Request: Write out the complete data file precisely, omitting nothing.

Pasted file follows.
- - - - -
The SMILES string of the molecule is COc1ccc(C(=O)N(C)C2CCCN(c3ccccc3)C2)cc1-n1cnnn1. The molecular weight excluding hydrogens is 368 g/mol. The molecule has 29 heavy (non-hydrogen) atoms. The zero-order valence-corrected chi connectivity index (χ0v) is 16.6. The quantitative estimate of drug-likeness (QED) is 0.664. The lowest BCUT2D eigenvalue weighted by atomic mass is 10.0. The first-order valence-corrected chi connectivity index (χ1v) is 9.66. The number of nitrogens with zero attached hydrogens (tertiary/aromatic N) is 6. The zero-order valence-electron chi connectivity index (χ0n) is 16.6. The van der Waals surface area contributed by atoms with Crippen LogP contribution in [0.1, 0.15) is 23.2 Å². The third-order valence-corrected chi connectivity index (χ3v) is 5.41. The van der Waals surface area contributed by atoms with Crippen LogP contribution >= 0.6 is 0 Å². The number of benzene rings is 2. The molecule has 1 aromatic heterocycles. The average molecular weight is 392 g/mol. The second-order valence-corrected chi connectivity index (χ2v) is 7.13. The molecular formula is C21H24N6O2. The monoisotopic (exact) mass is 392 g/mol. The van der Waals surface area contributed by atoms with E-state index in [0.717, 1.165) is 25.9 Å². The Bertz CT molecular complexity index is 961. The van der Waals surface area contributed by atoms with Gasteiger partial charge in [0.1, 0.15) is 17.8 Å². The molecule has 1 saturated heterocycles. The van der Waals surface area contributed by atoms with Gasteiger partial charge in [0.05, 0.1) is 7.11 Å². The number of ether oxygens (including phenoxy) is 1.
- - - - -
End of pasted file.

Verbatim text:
The SMILES string of the molecule is COc1ccc(C(=O)N(C)C2CCCN(c3ccccc3)C2)cc1-n1cnnn1. The molecular weight excluding hydrogens is 368 g/mol. The molecule has 29 heavy (non-hydrogen) atoms. The zero-order valence-corrected chi connectivity index (χ0v) is 16.6. The quantitative estimate of drug-likeness (QED) is 0.664. The lowest BCUT2D eigenvalue weighted by atomic mass is 10.0. The first-order valence-corrected chi connectivity index (χ1v) is 9.66. The number of nitrogens with zero attached hydrogens (tertiary/aromatic N) is 6. The zero-order valence-electron chi connectivity index (χ0n) is 16.6. The van der Waals surface area contributed by atoms with Crippen LogP contribution in [0.1, 0.15) is 23.2 Å². The third-order valence-corrected chi connectivity index (χ3v) is 5.41. The van der Waals surface area contributed by atoms with Crippen LogP contribution >= 0.6 is 0 Å². The number of benzene rings is 2. The molecule has 1 aromatic heterocycles. The average molecular weight is 392 g/mol. The second-order valence-corrected chi connectivity index (χ2v) is 7.13. The molecular formula is C21H24N6O2. The monoisotopic (exact) mass is 392 g/mol. The van der Waals surface area contributed by atoms with E-state index in [0.717, 1.165) is 25.9 Å². The Bertz CT molecular complexity index is 961. The van der Waals surface area contributed by atoms with Gasteiger partial charge in [0.1, 0.15) is 17.8 Å². The molecule has 1 saturated heterocycles. The van der Waals surface area contributed by atoms with Gasteiger partial charge in [0.05, 0.1) is 7.11 Å². The number of ether oxygens (including phenoxy) is 1.